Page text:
In the olden days (way back before the turn of the century), you could learn a lot by reviewing what search terms people used to find your Web site. When surfers go to Google or Yahoo! and type in a term, their query is caught up and delivered to your door in the slipstream of referrer data.

Nowadays, people don't find your site unless you have carefully engineered the terms people are likely to use to find you. If you sell tennis shoes and you haven't optimized, paid for inclusion or are high keyword bidder on “sneakers,” then you'll never know what you're missing.

What people search for on your site however, is another story. Granted, some portion of your visitors click to navigate and never, ever search. Some go straight to the site map without so much as a look at your links.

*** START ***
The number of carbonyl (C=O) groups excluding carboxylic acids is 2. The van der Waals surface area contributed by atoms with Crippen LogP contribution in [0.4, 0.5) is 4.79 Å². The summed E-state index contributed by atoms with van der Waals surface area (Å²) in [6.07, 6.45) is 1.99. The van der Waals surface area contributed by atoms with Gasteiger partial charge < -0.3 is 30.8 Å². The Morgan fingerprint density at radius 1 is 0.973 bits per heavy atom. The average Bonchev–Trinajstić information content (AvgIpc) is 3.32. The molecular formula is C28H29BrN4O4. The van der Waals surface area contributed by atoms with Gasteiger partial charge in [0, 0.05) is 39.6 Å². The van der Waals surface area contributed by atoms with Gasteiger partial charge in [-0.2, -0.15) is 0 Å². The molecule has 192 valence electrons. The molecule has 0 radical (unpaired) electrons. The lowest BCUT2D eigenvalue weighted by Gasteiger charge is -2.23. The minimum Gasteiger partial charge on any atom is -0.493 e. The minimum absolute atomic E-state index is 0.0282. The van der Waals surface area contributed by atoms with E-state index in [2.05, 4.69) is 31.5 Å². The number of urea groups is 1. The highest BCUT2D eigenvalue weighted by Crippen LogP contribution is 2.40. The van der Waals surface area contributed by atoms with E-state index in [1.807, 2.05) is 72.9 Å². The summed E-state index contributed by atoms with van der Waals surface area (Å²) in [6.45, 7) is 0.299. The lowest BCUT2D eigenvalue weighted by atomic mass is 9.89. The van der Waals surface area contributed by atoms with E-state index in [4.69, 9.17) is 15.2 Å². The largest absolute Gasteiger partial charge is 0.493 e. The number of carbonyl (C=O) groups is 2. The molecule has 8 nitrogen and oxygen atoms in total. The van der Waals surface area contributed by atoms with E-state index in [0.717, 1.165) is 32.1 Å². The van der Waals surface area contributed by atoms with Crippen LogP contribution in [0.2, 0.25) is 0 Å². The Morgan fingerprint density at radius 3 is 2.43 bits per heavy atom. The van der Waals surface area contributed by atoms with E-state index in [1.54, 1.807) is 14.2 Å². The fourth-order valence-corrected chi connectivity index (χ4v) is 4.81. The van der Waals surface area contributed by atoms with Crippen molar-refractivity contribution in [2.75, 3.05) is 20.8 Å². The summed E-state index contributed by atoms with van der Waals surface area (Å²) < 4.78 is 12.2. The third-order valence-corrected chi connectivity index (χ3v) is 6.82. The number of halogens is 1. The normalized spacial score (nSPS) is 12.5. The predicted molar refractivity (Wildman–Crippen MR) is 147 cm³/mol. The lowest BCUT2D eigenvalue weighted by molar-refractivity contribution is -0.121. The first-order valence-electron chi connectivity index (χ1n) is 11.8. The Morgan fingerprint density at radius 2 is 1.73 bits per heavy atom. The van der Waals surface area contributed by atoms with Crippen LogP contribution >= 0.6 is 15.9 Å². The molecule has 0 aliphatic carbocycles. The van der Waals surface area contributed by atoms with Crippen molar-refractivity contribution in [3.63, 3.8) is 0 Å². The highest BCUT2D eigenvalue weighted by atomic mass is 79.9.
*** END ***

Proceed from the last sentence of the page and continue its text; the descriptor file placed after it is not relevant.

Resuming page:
But a healthy portion of them enter a word or two in that search box in the upper right corner of your home page. If they don't like what they see, they'll modify their search, giving you a better idea about what they're after. Gold mine.

We've now entered into the realm of search analytics, which is made up of three components:

• What people search for

• What they find

• What they don't find

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ABOUT THE AUTHOR
image of Jim Sterne

Jim Sterne (jsterne@targeting.com) is the founder and director of Target Marketing (www.targeting.com), founder of the eMetrics Marketing Optimization Summit, and the founding president and current chairman of the Web Analytics Association.